In early 1928 he moved to Paris. He lived in the rue du Pot de Fer, a working class district in the 5th Arrondissement .  His aunt Nellie Limouzin also lived in Paris and gave him social and, when necessary, financial support. He began to write novels, including an early version of Burmese Days , but nothing else survives from that period.  He was more successful as a journalist and published articles in Monde , a political/literary journal edited by Henri Barbusse (his first article as a professional writer, "La Censure en Angleterre", appeared in that journal on 6 October 1928); G. K.'s Weekly , where his first article to appear in England, "A Farthing Newspaper", was printed on 29 December 1928;  and Le Progrès Civique (founded by the left-wing coalition Le Cartel des Gauches ). Three pieces appeared in successive weeks in Le Progrès Civique : discussing unemployment, a day in the life of a tramp, and the beggars of London, respectively. "In one or another of its destructive forms, poverty was to become his obsessive subject – at the heart of almost everything he wrote until Homage to Catalonia ."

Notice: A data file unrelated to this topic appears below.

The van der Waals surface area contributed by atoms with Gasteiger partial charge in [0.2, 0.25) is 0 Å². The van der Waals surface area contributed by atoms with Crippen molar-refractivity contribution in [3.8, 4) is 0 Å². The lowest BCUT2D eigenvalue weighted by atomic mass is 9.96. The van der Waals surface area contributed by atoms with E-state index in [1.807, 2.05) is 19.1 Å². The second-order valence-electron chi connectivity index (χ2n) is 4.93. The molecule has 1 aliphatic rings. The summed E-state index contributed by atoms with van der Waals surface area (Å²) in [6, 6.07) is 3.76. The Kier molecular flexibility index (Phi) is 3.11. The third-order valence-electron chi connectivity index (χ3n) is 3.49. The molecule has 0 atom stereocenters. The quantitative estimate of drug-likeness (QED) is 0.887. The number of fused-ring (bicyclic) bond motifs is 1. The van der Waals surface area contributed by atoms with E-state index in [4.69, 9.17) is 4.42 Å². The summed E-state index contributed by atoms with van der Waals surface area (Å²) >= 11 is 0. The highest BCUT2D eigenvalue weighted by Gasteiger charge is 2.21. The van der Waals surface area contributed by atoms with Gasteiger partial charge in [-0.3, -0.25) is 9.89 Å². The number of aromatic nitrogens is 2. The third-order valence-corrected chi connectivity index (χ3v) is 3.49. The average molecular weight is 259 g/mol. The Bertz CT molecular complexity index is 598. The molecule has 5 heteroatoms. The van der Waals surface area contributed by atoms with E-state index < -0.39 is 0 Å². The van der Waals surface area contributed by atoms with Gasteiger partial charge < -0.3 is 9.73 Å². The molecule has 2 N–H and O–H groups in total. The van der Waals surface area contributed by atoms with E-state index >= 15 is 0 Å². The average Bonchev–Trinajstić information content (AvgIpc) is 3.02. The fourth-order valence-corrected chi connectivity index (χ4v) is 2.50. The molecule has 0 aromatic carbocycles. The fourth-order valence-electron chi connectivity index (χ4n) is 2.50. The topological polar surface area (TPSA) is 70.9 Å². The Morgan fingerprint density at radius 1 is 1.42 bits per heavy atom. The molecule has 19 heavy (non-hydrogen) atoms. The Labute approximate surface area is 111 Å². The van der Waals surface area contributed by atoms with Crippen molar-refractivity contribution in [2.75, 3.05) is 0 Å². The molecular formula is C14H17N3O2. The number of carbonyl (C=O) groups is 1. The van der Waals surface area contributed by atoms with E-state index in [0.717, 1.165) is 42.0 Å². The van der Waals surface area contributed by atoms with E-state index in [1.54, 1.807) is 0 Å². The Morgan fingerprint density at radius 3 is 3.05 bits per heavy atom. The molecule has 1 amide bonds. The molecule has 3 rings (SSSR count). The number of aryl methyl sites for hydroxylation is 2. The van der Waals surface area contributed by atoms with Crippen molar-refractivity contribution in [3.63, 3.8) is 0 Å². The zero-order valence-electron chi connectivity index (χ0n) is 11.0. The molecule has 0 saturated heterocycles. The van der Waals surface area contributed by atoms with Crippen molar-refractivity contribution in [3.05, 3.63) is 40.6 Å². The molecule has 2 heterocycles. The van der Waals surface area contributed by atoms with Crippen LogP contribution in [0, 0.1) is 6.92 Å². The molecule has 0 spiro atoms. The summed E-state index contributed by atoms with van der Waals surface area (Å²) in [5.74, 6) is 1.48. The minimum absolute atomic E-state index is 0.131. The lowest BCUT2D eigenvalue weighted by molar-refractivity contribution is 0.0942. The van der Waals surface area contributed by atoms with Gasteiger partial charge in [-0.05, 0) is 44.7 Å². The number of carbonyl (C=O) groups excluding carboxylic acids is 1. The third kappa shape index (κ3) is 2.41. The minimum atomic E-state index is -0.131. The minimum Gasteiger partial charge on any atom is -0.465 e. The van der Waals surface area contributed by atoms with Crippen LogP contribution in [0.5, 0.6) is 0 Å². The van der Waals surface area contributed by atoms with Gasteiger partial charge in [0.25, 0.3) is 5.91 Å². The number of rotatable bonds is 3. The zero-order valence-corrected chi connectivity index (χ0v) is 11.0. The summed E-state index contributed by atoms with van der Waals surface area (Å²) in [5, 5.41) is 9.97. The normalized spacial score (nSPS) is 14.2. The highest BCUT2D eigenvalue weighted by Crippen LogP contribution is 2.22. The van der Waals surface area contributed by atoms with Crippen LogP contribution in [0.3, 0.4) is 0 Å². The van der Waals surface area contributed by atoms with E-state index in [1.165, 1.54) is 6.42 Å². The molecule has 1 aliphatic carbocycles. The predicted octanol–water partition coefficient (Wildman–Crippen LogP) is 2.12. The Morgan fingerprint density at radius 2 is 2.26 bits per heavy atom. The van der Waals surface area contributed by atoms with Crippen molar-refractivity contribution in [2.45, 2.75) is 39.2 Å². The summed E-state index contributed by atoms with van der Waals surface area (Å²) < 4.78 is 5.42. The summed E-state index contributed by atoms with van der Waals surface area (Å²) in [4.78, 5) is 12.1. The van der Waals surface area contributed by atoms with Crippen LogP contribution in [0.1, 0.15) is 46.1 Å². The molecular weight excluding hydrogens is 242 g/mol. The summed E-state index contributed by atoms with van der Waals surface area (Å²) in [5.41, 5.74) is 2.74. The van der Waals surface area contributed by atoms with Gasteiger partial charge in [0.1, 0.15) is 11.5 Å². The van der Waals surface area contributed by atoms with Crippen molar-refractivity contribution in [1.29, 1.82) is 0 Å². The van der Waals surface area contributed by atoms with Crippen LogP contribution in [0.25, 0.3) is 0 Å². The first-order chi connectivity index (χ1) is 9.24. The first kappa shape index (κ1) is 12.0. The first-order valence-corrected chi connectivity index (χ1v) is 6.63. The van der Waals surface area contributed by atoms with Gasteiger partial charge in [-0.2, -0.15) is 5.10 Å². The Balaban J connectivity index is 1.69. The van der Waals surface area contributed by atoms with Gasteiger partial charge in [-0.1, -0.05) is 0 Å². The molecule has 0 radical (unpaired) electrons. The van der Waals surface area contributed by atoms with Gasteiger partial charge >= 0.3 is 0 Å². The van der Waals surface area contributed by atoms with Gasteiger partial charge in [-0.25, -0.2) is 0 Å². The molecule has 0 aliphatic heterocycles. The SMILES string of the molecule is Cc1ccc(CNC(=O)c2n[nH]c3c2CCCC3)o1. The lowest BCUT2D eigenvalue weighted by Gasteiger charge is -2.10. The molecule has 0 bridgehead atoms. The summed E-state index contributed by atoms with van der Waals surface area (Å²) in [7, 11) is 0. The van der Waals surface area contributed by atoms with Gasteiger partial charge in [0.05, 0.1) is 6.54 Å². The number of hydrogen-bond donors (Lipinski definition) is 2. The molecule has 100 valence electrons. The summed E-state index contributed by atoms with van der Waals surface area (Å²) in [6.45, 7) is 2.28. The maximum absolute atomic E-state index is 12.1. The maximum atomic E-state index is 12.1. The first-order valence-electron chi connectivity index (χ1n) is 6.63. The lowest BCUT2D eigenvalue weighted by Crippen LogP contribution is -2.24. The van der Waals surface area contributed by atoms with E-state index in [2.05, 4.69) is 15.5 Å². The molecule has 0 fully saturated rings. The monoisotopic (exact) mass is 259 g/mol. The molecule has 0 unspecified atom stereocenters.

Orwell, who was prone to illness, had his career and his life cut short when he died of tuberculosis on January 21, 1950. Orwell’s friend, David Astor, saw to it that he was buried in a small county churchyard. Orwell is buried under his birth name. He left a strong literary and political legacy, being one of those artists who influenced not only the literary universe, but also the real world in which he lived. As he wrote in " Politics and the English Language ": "In our age there is no such thing as 'keeping out of politics.' All issues are political issues, and politics itself is a mass of lies, evasions, folly, hatred and schizophrenia." This statement also illustrates the pessimism for which Orwell was known. Like some other disillusioned people of his generation, Orwell believed that totalitarian governments would inevitably take over the West.